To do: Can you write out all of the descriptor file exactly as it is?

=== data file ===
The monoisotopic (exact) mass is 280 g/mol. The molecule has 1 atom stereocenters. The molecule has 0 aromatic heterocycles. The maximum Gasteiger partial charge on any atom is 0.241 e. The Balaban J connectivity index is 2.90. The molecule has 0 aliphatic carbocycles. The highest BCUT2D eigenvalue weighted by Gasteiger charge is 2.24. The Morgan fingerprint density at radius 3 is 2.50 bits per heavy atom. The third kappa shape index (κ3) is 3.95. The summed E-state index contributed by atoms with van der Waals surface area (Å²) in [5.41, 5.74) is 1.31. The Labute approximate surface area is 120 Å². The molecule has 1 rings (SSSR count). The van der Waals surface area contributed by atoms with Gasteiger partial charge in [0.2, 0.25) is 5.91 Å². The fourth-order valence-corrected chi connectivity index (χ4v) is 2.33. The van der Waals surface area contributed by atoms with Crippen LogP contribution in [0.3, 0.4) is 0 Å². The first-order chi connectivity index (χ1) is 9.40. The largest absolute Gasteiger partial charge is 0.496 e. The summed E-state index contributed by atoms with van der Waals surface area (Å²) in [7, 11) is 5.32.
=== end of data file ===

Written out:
The monoisotopic (exact) mass is 280 g/mol. The molecule has 1 atom stereocenters. The molecule has 0 aromatic heterocycles. The maximum Gasteiger partial charge on any atom is 0.241 e. The Balaban J connectivity index is 2.90. The molecule has 0 aliphatic carbocycles. The highest BCUT2D eigenvalue weighted by Gasteiger charge is 2.24. The Morgan fingerprint density at radius 3 is 2.50 bits per heavy atom. The third kappa shape index (κ3) is 3.95. The summed E-state index contributed by atoms with van der Waals surface area (Å²) in [5.41, 5.74) is 1.31. The Labute approximate surface area is 120 Å². The molecule has 1 rings (SSSR count). The van der Waals surface area contributed by atoms with Gasteiger partial charge in [0.2, 0.25) is 5.91 Å². The fourth-order valence-corrected chi connectivity index (χ4v) is 2.33. The van der Waals surface area contributed by atoms with Crippen LogP contribution in [0.3, 0.4) is 0 Å². The first-order chi connectivity index (χ1) is 9.40. The largest absolute Gasteiger partial charge is 0.496 e. The summed E-state index contributed by atoms with van der Waals surface area (Å²) in [7, 11) is 5.32.